Another interpretation is based on Freud. Extraordinary feelings of guilt is characteristic of Kafka’s work, and several of his short stories (“The Judgment,” “The Metamorphosis”) portray Kafka’s own unhealthy relationship with his father. Moreover, the nightmarish, nonsensical quality of his books, and his fascination with symbols and allegories, cannot help but remind one of Freud’s work on dreams. If I was a proper Freudian, I would say that The Trial is an expression of Kafka’s extraordinary guilt at his patricidal fantasies.
A different take would group this book along with Joseph Heller’s Catch-22 as a satire of bureaucracy. And, in the right light, parts of this book are hilarious. Kafka’s humor is right on. He perfectly captures the inefficiency of organizations in helping you, but their horrifying efficiency when screwing you over. And as my experience in phone surveys goes to show, this is more relevant than ever.
If we dip into Kafka’s biography, we can read this book as a depiction of the anguish caused by his relationship with Felice Bauer. (For those who don’t know, Kafka was engaged with her twice, and twice broke it off. Imagine dating Kafka. Poor woman.) This would explain the odd current of sexuality that undergirds this novel.
Here is one idea that I’ve been playing with. I can’t help but see The Trial as a response to Dostoyevsky’s Crime and Punishment. As their names suggest, they deal with similar themes: guilt, depression, alienation, the legal system, etc. But they couldn’t end more differently. Mulling this over, I was considering whether this had anything to do with the respective faiths of their authors. Dostoyevsky found Jesus during his imprisonment, and never turned back. His novels, however dark, always offer a glimmer of the hope of salvation. Of course, Kafka’s universe is devoid of hope. Kafka was from a Jewish family, and was interested in Judaism throughout his life. Is this book Crime and Punishment without a Messiah?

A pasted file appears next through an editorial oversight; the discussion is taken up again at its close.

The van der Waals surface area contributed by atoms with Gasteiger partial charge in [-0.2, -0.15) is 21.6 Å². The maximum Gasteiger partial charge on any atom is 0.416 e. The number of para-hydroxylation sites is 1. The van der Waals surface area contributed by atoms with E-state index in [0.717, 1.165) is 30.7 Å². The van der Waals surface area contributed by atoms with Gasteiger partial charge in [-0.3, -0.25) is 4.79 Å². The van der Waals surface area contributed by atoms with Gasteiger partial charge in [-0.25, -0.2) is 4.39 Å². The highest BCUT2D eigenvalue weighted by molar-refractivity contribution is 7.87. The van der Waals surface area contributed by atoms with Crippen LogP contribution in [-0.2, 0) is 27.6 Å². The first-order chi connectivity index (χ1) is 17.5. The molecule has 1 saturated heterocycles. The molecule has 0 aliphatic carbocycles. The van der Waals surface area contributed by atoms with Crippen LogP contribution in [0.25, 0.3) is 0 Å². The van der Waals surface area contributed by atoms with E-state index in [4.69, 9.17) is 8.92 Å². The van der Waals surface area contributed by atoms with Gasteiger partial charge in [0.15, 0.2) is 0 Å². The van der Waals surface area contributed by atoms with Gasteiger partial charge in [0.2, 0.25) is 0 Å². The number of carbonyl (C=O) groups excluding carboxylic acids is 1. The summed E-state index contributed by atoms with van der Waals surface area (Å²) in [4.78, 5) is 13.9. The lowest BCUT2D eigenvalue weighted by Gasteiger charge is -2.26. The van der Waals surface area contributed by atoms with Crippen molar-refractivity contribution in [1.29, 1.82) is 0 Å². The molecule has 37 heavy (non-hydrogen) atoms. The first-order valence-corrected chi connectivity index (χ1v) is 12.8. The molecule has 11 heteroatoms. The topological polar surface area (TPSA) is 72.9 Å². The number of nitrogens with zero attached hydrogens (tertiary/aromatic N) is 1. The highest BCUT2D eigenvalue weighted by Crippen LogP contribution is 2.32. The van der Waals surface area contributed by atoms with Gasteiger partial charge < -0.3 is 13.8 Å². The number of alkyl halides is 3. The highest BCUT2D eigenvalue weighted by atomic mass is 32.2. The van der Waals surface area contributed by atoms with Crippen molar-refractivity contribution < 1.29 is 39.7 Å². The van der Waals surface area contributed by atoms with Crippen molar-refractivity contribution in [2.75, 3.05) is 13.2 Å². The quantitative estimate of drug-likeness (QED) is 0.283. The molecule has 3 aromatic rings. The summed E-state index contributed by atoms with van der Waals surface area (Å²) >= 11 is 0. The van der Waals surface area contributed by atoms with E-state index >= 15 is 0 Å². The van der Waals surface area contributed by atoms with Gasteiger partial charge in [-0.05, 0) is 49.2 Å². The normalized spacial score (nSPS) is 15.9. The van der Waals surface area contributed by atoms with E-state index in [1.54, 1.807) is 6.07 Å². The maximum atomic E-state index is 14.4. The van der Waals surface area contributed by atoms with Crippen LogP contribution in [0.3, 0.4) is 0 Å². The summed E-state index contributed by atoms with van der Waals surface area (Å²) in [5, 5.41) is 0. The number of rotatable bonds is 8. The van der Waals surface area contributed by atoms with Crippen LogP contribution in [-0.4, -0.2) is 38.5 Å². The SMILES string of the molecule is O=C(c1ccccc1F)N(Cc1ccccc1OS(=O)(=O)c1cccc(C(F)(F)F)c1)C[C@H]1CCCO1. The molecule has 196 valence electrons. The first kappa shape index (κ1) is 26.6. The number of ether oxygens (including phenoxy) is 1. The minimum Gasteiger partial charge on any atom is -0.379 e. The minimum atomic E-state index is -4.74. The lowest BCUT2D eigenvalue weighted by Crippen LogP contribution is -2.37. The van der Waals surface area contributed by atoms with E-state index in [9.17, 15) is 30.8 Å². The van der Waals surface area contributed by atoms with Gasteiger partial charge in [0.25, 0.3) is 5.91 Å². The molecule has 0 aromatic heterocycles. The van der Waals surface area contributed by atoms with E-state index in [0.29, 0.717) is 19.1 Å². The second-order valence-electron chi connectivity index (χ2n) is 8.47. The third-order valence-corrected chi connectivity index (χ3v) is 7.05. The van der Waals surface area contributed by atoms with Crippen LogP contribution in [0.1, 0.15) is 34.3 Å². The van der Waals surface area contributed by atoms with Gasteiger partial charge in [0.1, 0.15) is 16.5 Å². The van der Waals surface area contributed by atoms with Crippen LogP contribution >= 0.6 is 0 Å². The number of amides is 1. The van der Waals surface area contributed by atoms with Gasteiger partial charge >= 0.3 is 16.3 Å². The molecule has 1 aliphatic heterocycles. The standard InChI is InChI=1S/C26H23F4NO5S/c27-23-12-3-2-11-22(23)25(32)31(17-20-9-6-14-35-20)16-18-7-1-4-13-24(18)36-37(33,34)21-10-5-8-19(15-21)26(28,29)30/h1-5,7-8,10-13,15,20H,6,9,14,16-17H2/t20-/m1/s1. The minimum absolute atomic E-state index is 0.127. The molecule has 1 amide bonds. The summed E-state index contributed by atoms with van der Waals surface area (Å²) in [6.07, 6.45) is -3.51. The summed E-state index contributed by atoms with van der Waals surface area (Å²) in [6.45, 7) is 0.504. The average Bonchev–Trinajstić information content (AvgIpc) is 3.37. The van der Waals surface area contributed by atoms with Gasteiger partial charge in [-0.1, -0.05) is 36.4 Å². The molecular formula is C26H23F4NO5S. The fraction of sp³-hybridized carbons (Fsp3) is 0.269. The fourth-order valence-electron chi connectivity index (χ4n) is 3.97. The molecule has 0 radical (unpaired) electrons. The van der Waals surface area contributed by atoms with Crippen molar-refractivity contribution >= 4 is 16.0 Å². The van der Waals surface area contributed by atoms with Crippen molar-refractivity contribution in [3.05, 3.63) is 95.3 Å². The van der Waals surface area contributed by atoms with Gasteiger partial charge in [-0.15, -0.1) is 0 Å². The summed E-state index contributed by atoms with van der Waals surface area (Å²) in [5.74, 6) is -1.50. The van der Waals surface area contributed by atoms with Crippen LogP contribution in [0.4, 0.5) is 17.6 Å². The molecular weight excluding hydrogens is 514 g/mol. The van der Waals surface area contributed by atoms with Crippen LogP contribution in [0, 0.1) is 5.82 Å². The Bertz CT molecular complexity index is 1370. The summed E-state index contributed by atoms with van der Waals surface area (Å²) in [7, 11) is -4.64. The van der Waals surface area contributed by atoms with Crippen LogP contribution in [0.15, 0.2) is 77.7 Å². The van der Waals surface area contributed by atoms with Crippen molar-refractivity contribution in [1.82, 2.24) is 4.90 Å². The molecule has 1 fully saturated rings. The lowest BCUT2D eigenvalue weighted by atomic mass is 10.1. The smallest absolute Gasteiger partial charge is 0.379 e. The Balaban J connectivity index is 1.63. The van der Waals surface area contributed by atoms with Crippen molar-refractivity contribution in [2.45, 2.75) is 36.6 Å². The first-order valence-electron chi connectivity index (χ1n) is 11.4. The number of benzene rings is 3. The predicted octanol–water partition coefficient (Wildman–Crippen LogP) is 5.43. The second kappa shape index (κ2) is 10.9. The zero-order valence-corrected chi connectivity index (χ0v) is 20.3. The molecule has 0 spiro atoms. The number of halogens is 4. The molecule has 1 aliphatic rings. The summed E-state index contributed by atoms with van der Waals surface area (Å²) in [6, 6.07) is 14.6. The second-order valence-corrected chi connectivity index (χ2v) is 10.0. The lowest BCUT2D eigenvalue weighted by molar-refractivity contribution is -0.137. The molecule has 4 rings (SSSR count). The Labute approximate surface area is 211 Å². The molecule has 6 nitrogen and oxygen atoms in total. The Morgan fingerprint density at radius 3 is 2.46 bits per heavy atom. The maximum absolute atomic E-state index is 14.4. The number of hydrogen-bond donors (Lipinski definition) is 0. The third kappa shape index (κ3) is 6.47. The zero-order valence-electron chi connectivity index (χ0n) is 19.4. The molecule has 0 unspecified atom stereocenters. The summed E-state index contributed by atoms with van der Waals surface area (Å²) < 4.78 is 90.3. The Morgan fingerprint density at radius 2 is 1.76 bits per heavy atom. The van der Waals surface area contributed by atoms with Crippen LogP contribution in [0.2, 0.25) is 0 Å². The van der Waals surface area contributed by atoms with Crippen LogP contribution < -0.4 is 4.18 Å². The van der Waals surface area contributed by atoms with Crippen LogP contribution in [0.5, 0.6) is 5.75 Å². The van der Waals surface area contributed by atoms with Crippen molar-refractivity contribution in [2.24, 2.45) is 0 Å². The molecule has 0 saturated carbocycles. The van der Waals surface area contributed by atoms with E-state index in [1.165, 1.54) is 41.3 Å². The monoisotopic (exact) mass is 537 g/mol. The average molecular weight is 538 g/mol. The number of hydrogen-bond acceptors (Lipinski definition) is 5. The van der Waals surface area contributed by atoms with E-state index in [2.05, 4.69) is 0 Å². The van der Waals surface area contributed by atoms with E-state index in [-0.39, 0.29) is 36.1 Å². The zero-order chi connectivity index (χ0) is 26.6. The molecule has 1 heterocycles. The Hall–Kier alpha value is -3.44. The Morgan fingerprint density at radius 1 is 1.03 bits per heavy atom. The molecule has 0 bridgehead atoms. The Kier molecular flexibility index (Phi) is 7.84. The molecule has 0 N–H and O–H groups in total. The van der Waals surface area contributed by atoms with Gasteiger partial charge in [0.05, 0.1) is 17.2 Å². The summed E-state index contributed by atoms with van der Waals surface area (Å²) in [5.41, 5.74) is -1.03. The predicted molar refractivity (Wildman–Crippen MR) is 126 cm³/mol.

I can go on and on, but I’ll leave it at that. There can be no one answer, and the book will mean something different to all who read it. And what does that say about Kafka?
In contrast, there's a horror novel by Charles Dickens entitled Bleak House, which has similar themes of the criminal justice system and its mindlessness. As with Josef K, you see the terrible toll that a legal case takes on a young man with his whole future ahead of him. Unlike Josef K.,however, Richard Carstone is someone who has much more life and vibrancy especially at the beginning, and, thus, has a lot more to lose. Also, Kafka's choice to make Josef K.'s charges unknowable may have backfired on him. Since I don't know know what he's being charged with, all I can feel is incomprehension and impotence. In Richard Carstone's case, since I know the details of the legal dispute and what the stakes are, I can empathize with him more.
Is it worth reading Kafka? Yes. But, it's also like seeing the bug in The Metamorphosis - I just want to look away and shut the door, ugh.